• CS Casting Foundries: 4+
    • Tredegar Iron Works in Richmond, VA (80+ copies produced)
    • Bujac & Bennett, New Orleans, LA (about 20 copies produced)
    • Macon Arsenal, Ga (about 10 copies produced)
    • Street, Hungerford & Jackson in Memphis, TN (about 3+ copies produced)
    • Also possible evidence Noble Brothers making copies
  • Special Notes: 10 pdr. Parrott Rifles were easy to Manufacture, Inexpensive, Reliable, and Accurate to Shoot.
    • Many Confederate cannons have bands and are frequently misidentified as Parrott rifles, even though they are not. The Brook Rifle, which has a similar appearance to the Parrott Rifle is sometimes said to be a Parrott Copy. Many attribute this to the fact that some characteristics of Brooke Rifles were copied directly from examining the Parrott design, but Brooke Rifles were their own design in many ways, including manufacturing process.
Is this what you shoot in Clark's Battery?
 
Fewer ads. Lots of American Civil War content!
JOIN NOW: REGISTER HERE!

Belfoured

Corporal
Joined
Aug 3, 2019
Messages
472
Pretty much as soon as the War ended, so did the Parrott's use with the 3" Ordnance Rifle becoming the field artillery weapon of choice of the US Army until the 1880's. Photo LoC. Only 1 3" Ordnance Rifle was recorded as bursting in action and approximately 965 were manufactured between 1861 and 1867.
View attachment 332113
Thanks for the photo. To follow up on your point about only one 3" ordnance rifle failing in combat, I believe that occurred at The Wilderness and involved Ricketts' Battery F 1st Pa. Light.
 

CivilWarTalk

Lieutenant General
Managing Member & Webmaster
Joined
Apr 1, 1999
Messages
143,138
Location
Martinsburg, WV
Thanks for the photo. To follow up on your point about only one 3" ordnance rifle failing in combat, I believe that occurred at The Wilderness and involved Ricketts' Battery F 1st Pa. Light.
I bet it was either damaged by something, like hit with an incoming shell and cracked, and they were unaware. Maybe a shell burst in the barrel and they didn't notice any damage? Or perhaps the barrel had some serious flaw, but the proofing process should have caught that.

The ordnance rifles back when they were freshly manufactured were seriously strong from what I've read.

However, time has not been kind to the Ordnance rifles, or so I've also been told.

You won't see live fire the Phoenix Iron Works Ordnance rifles anymore, or even blanks being fired really. The Iron has become quite brittle over time.... So, yeah, the 10 lb. Parrott's are now safer than the Ordnance Rifles, well if you are shooting them anyway....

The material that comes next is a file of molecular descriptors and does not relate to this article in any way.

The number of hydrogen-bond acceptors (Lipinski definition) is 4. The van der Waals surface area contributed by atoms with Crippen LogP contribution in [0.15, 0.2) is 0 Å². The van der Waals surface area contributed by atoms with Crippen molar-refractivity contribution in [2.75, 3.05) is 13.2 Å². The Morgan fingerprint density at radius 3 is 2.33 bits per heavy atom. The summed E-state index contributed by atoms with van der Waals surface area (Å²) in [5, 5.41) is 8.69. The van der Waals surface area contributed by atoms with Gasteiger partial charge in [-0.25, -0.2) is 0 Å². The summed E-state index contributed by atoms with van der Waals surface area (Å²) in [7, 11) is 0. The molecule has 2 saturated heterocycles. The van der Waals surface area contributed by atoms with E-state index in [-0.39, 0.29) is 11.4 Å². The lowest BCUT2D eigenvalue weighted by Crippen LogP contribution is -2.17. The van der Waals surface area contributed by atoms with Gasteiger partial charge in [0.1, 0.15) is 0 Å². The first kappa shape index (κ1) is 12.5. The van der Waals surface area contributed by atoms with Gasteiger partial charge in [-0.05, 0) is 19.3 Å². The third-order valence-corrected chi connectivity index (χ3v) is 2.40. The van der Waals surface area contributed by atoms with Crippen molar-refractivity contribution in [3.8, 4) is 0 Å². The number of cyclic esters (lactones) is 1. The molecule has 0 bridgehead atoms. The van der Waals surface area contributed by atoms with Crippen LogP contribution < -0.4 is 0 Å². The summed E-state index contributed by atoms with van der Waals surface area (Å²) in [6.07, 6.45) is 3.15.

Fewer ads. Lots of American Civil War content!
JOIN NOW: REGISTER HERE!

byron ed

2nd Lieutenant
Joined
Mar 22, 2017
Messages
3,076
Location
Midwest
...and to think that for $499. including shipping, the price of a water softener or big-screen TV, we can have a full-scale (non-firing) replica of a 10 lb. Parrot in our front yard -- if our significant other concurs, that is. (eBay "Ornamental-Cannon-Barrel-Replica, item 153332202309")
 
Last edited:
Joined
Jul 12, 2007
Messages
4,416
Location
Aledo, IL
I bet it was either damaged by something, like hit with an incoming shell and cracked, and they were unaware. Maybe a shell burst in the barrel and they didn't notice any damage? Or perhaps the barrel had some serious flaw, but the proofing process should have caught that.

The ordnance rifles back when they were freshly manufactured were seriously strong from what I've read.

However, time has not been kind to the Ordnance rifles, or so I've also been told.

You won't see live fire the Phoenix Iron Works Ordnance rifles anymore, or even blanks being fired really. The Iron has become quite brittle over time.... So, yeah, the 10 lb. Parrott's are now safer than the Ordnance Rifles, well if you are shooting them anyway....
My reenacting unit has a Phoenix Ordnance rifle.....We fire blanks 1/2 pound of cannon grade powder) all summer long during reenactments, rough estimate of around 350 rounds per season. That gun is pictured with me standing next to it in my profile pic.
 
Fewer ads. Lots of American Civil War content!
JOIN NOW: REGISTER HERE!

Belfoured

Corporal
Joined
Aug 3, 2019
Messages
472
I bet it was either damaged by something, like hit with an incoming shell and cracked, and they were unaware. Maybe a shell burst in the barrel and they didn't notice any damage? Or perhaps the barrel had some serious flaw, but the proofing process should have caught that.

The ordnance rifles back when they were freshly manufactured were seriously strong from what I've read.

However, time has not been kind to the Ordnance rifles, or so I've also been told.

You won't see live fire the Phoenix Iron Works Ordnance rifles anymore, or even blanks being fired really. The Iron has become quite brittle over time.... So, yeah, the 10 lb. Parrott's are now safer than the Ordnance Rifles, well if you are shooting them anyway....
That's interesting because in theory cast iron (the 10lb Parrott's tube) was more brittle and less malleable than wrought iron (the Ordnance Rifle's tube and the Parrott's breech wrap). This was due in part to the much higher carbon content in cast iron. I'm not aware of a difference in corrosion susceptibility but I suppose there could be one.
 
Fewer ads. Lots of American Civil War content!
JOIN NOW: REGISTER HERE!
Top